Beginner’s Luck by Kate Clayborn

So I thought this was an especially interesting read given my sojourn into Grovel Porn last week. This was the opposite of that. The hero did mess up here, but his efforts at fixing his mistake made the entire book empowering for the heroine.

As illustrated above, I love those dramatic books where the dick hero crawls across broken glass to make up for his multitude of mistakes. I like the swooping emotions that come with hating the hero and then loving him. I enjoy my righteous indignation on the part of the heroine. “Maybe she shouldn’t forgive him!” It’s just so delicious to even comprehend.

But those books are fantasy. As enjoyable as the action flicks I adore where everything blows up – and just about as realistic.

There is something special, and rather magnificent, about an author that can do something without the tricks and smoke-and-mirrors of unrealistic, high-drama romance. I won’t call this book “authentic” bc pretty much all stories have to have some flair injected to keep a reader’s interest. No one wants to hear about the 890 texts my husband I exchanged in the beginning of our relationship. It’s mundane.

However, this is one of the most tangible portrayals of two smart, successful, and slightly-damaged people falling in love. You know when you read those sassy, snappy, successful gal-about-town falls for the businessman with a huge penis and a giant bank account but a million relationship hang-ups? And you think “this is entertaining, but this doesn’t really happen.” These people who are perfect except one-magnified-for-the-story-hang-up aren’t substantial.

Kit and Ben were concrete. This was Cerebral Porn at it’s finest. A smart, strong heroine – not in the cheesy that authors generally think are “strong women” because they bitch and bicker with the hero or have a super power or some one dimensional simplification of feminine strength.

Kit took care of herself. She got counseling. She voiced when men were pushing their agenda under a cloak of “looking out for her well-being.” She was strong in that she put herself first and, when she needed to, she made the grand gesture. From the first page to the last Kit and her dynamic with those in her orbit was refreshing.

I don’t think I’m right or wrong in liking either of these kind of books. Or in liking any kind of books. Someone asked me what I read this week, and then instantly dismissed my answer when I said “romance.” But when I look back on what I’ve read over the last month I’m proud. Proud of our community and our diversity. Proud to be a romance reader.

Jock Rule by Sara Ney

I was so excited for this book! The first one in the series was such an unexpected treat. So I was stoked for this. And then I read the blurb. And it says the guy is all BEARDY and DIRTY. And I pretty much look like that pervy wolf from the cartoons.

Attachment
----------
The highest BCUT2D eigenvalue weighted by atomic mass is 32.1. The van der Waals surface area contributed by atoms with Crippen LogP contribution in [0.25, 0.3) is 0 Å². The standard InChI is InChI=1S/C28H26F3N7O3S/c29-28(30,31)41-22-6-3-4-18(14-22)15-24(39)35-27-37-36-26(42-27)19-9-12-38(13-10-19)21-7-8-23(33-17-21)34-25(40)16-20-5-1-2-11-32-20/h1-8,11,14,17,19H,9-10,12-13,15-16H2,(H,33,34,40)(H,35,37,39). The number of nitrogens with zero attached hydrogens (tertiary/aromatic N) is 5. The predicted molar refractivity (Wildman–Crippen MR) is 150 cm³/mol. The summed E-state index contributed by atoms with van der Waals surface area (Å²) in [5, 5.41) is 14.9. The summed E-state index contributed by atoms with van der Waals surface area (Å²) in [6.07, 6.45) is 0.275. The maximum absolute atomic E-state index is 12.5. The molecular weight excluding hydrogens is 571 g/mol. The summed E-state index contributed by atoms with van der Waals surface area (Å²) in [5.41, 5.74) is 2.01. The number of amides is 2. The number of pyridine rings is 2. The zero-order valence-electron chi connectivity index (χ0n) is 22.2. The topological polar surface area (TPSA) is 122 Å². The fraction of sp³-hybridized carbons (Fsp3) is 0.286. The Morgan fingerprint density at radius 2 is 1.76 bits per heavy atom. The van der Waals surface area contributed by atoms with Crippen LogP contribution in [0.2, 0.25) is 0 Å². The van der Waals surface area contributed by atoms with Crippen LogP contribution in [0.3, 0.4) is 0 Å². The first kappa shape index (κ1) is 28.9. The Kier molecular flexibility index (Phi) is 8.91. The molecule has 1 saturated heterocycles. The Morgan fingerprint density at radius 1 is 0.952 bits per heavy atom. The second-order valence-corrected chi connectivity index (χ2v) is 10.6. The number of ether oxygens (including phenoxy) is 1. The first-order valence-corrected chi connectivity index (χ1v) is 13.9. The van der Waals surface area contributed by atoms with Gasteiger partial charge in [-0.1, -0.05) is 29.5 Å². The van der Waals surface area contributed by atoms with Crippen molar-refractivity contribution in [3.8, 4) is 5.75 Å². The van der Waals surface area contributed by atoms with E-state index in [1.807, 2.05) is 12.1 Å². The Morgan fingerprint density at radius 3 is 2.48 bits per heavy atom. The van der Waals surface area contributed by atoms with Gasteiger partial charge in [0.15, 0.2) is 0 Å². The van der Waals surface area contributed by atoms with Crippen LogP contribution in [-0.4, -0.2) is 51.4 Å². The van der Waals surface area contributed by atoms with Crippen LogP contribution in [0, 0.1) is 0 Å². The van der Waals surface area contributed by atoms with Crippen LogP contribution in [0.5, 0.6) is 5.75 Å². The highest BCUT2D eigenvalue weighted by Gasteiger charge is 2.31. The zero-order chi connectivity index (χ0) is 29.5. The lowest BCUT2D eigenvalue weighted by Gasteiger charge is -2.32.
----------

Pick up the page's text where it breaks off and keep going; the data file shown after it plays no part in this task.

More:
I have a thing for unattractive heroes. I don’t know why. Or how. Or when. But Sara Ney’s The Learning Hours is one of my favorite contemporary romances of all time. So I was sooooooo excited to see what she’d do this time.

The book was weird. Quirky. The pacing was different. A slow-burn, friends-to-lovers romance with absolutely no drama and two strange fun characters. I read it one perfect sitting smiling from ear to ear the entire time. I wish it had lasted forever. Sara Ney, not sure how you snuck onto the teeny-tiny list of favorite-contemporary-authors, but damn I’m glad you’re here.

The Unwanted Wife by Natasha Anders

I’m impatiently waiting for Mariana Zapata’s new book to hit my kindle. So I’m reading all kinda random books. I don’t wanna be caught up in an ARC when Luna arrives. But it’s been kind of fun reading a little recklessly. And it led to this super fun read.

When I saw a post in one of my online book groups asking for a good grovel I was all over it. A groveling hero is such a THING for me. And at least 2, maybe 3, readers responded with The Unwanted Wife. It’s free on KU so I thought “what the heck” and dove in. Score!

So at first the simple writing made me uncomfortable. And then the book started to seem so familiar. I realized that it had a lot in common with The Unfaithful Wife. Like a lot a lot. I had to stop and make sure I hadn’t read this book before.

But slowly it developed its own vibe. And I was HOOKED. I’m talking sport-fishing here. Sandro was forced to marry Theresa (unbeknownst to her). She is so into him – and he isn’t into her. Then she’s over it – but he’s acting a little different…

Dude spent a good hunk of the book groveling. It literally made my toes curl. This is the best grovel I’ve read that I can remember. I’d be hard-pressed to come up with something better. Just absolutely delicious.

Kulti by Mariana Zapata

5 stars when I read it for the first time in March of 2015. 5 stars today.

The truth is most great things are worth work. And that’s why I love Zapata. Her characters make you work for it. There’s no random sex. No steamy teasy scenes. Kulti is an asshole. Sal is a tomboy with a temper. This isn’t a cutesy book. And the payoff is so totally worth it.

I don’t use the phrase “reading slump.” I’m superstitious about it. But I will say I read parts of 4 books yesterday – including reading nearly half a book. 3 of them pissed me off. The 4th book I’m still reading, but it doesn’t deserve my shitty attitude. I am not a rereader. I find that I enjoy the anticipation of what’s coming next a lot. And knowing what’s coming usually deadens the thrill. But when I couldn’t find a book I didn’t hate I thought I’d give Kulti a second read. I was nervous. I have read this book one time, and it made the short list of favorites. I was worried a second reading would expose some cracks (as recently happened with The Hating Game.) I shouldn’t have bothered worrying. Sal and Kulti were better this time around. I knew what to expect with from his psycho-ass. And my respect for Sal is just through the roof. She is truly the romantic heroine to whom I most relate (along with Elizabeth Bennett.)